• (New African Magazine, London, 11 February 2022) Bpifrance Assurance Export, a department of the investment bank Bpifrance, administers French state export guarantees management, transfered from the the Coface Group in 2015. Bpifrance notes that it helps stimulate French business’ growth by offering loans, providing guarantees and awarding buyer credit and supplier credit to encourage business abroad. It finances over 80 000 companies and provided over 6000 investment loans and 50000 short term loans in 2018 with a total production of 19 billion euros. Bpifrance is also the innovation agency for entrepreneurs with 1,3 billion euros of innovation soft loans distributed to 6000 companies every year.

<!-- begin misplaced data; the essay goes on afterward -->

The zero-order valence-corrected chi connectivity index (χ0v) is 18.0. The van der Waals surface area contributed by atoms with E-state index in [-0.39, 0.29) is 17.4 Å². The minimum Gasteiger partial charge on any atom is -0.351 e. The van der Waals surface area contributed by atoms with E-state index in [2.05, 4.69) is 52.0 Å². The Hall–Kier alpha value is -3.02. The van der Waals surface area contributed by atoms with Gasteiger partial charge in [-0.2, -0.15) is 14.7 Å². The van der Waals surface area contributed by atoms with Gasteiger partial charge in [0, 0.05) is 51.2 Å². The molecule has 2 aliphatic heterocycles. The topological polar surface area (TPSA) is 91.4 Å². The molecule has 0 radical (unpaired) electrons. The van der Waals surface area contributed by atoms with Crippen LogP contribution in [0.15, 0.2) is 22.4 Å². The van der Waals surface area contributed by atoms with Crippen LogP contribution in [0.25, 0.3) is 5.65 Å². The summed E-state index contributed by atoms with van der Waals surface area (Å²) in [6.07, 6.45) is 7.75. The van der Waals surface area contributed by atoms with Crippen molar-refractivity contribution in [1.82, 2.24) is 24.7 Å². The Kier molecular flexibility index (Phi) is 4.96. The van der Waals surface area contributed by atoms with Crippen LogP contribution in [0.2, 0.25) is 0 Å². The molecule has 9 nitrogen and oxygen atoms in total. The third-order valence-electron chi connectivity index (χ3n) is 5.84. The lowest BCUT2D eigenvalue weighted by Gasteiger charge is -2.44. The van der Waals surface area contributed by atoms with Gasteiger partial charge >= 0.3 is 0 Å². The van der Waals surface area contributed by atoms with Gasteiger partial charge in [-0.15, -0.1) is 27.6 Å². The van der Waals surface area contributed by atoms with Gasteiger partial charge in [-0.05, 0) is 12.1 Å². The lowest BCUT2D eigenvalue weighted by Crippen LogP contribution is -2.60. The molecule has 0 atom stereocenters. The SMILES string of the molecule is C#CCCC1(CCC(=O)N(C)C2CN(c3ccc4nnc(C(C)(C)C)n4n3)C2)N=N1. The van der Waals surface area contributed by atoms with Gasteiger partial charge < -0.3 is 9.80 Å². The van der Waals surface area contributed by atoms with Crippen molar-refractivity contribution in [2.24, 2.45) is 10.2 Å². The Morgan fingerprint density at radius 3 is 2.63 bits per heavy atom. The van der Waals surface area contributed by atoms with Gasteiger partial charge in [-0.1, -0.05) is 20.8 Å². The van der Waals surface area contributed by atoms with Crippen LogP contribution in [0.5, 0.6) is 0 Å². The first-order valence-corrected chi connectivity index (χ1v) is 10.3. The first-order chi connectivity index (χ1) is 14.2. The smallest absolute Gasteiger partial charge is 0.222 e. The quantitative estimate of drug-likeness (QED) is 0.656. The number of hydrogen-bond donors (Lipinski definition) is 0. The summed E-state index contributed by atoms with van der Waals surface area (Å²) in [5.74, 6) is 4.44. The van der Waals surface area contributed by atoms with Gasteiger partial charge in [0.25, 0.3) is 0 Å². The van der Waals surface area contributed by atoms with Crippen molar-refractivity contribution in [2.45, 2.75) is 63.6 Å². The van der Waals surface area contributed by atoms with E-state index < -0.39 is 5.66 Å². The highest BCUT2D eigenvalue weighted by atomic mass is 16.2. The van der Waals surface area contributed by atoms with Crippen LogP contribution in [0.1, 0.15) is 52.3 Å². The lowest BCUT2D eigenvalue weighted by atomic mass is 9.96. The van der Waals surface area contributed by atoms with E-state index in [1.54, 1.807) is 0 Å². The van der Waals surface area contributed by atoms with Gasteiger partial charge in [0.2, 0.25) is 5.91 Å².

• (New Age Business, Dhaka, 8 February 2022) The governments of Bangladesh and Canada are working on signing a free trade agreement and a foreign investment promotion and protection agreement to increase bilateral trade between the two countries. Masud Rahman, president of the Canada-Bangladesh Chamber of Commerce and Industry, said that Export Development Canada (EDC) can play a role in increasing investment through the formation of ‘Bangladesh Fund’.